Marco Levytsky, Editorial Writer.
In last week’s issue we reported on a webinar (seminar held on the internet) “Is Ukraine’s negotiating position changing?”, sponsored by the Atlantic Council and United States Institute of Peace. The participants included: Svyatoslav Vakarchuk, founder of the reformist Holos political party and member of parliament; Dmytro Kuleba, Minister of Foreign Affairs for Ukraine; Adrian Karatnycky, Senior Fellow, Eurasia Center, Atlantic Council and Managing Partner, Myrmidon Group LLC; former U.S. Ambassador to Ukraine (2006-2009), former Acting Ambassador to Ukraine (June, 2019-January 2020), and currently Vice President, Strategic Stability and Security, United States Institute of Peace, William B. Taylor; and former U.S. Ambassador to Ukraine (2003-2006), currently, Director, Eurasia Center, Atlantic Council, John Herbst. The webinar, which was moderated by Orysia Lutsevych, Research fellow and manager, Ukraine Forum, Russia and Eurasia Programme, Chatham House, was viewed by 163 participants.
There were a number of interesting points that came out of this discussion, but one of the more contentious ones was the theory floated by the three diplomats – Kuleba, Taylor and Herbst, that Russian President Vladimir Putin is likely to pull out of Ukraine and is looking for a face-saving way to do this. As Taylor explained: “This is a loser for them (the Russians) …This does not bring them benefits. It has only brought them pain and costs. The costs are in the form of sanctions. And sanctions hurt.” He later added that “an international peacekeeping force authorized by, but not run by the Security Council” may prove to be the answer. Both Karatnycky and Vakarchuk disagreed, Karatnycky pointing out that Putin doesn’t really have any territorial objectives in Ukraine – he wants Ukraine to disappear altogether as a separate national entity. As he put it, “Mr. Putin has ethno-national pretensions on Ukraine. He isn’t interested in the territory. He is interested in saying that the people of Ukraine are actually Russian people. So, when we discuss the prospect of peace, what we really have to deal with is the reality that Mr. Putin does not want the existence of either the Ukrainian people, nor the Ukrainian state.”
One is reminded of the famous line Putin fed then-U.S. President George W. Bush back in 2008: “You have to understand, George. Ukraine is not even a country”. And this was not the first, nor the last, time Putin ever made such a statement. As Peter Dickinson, editor of the Atlantic Council’s UkraineAlert blog put it in an April 23 article: “Time and again, over the past year, the Russian leader has underlined his contempt for Ukrainian independence and questioned Ukraine’s right to statehood. During his annual press marathon in December 2019, he referred to southeastern Ukraine as ancestral Russian lands that had been inexplicably and erroneously handed over to Ukraine by the Bolsheviks. In a February 2020 interview with Russian state news agency TASS, he reiterated his oft-stated belief that Russians and Ukrainians are actually “one people” and claimed dark geopolitical forces were at work to divide Ukraine from Russia. These are not the words of a man preparing to make peace and build constructive neighborly relations.”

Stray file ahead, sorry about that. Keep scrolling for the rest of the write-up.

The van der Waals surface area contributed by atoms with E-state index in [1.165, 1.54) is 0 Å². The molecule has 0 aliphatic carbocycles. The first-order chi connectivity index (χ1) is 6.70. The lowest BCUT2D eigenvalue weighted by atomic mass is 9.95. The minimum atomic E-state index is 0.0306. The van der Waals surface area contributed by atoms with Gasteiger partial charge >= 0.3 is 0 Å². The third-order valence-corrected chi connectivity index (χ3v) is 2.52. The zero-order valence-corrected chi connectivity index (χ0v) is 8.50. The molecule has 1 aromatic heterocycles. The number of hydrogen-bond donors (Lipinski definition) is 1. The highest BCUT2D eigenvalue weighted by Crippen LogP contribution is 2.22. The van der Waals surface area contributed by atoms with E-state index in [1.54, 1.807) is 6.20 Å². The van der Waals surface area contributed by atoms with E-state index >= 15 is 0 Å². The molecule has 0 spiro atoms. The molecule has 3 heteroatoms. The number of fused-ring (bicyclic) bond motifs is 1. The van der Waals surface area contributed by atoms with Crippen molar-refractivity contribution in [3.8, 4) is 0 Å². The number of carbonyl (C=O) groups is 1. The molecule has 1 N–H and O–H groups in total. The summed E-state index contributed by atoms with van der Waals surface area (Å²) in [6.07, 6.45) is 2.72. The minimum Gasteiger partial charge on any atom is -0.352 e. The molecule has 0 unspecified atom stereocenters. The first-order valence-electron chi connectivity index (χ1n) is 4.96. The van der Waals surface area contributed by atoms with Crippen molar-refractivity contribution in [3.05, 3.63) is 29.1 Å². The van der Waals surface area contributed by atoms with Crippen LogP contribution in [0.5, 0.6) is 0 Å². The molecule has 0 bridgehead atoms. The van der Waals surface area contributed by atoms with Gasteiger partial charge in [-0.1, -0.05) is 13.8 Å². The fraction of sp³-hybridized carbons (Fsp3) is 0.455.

Very true. While Putin may tolerate nominal Ukrainian independence as long as the country is run by a puppet of his like Viktor Yanukovych, he cannot stomach a westward-leaning democratic Ukraine. And what he finds the most dangerous is the “Ukrainian virus” – democracy. Should this virus ever spread to Russia, it would threaten his dictatorial kleptocracy.
His objective, therefore, is to create enough disruption to prevent Ukraine from becoming a prosperous, truly independent and functioning democratic state. To that end, the only peace he will agree to is one that installs a Russian-controlled fifth column – a cancer if you wish – inside Ukraine that will effectively block any European integration and ensure a failed state that remains a puppet of Moscow. And that is the ultimate objective of the “special status” for Donbas that he is proposing and that, unfortunately has gained some support among European nations eager to get back to business as always with the Russian Federation.
But what is revealing in the statements made by the three diplomats at the webinar is the fact that sanctions are beginning to hurt the Russian Federation. Moscow has exploited the COVID-19 pandemic to sow discord through an ongoing campaign of disinformation in the West and present itself as a benevolent state providing assistance labelled “From Russia With Love” – all in the hope of driving wedges within the European Union and hoping to gain some relief from the sanctions. But one can easily see through this charade. As the Italian newspaper La Stampa noted, the Russian aid had little practical value and was more like a geopolitical opportunity for Putin. It went so far as to brand 80% of the delivery “useless”.
All of which means there can be no easing of sanctions against the Russian Federation. If anything, sanctions should be increased. The Russian Federation must be made to suffer enough pain that Putin’s hold on power becomes threatened. Even a nation as docile as Russia can only stand so much – as the last tsar of the Romanov family, Nicholas II, found out the hard way. And what is Putin, if not a 21st century tsar?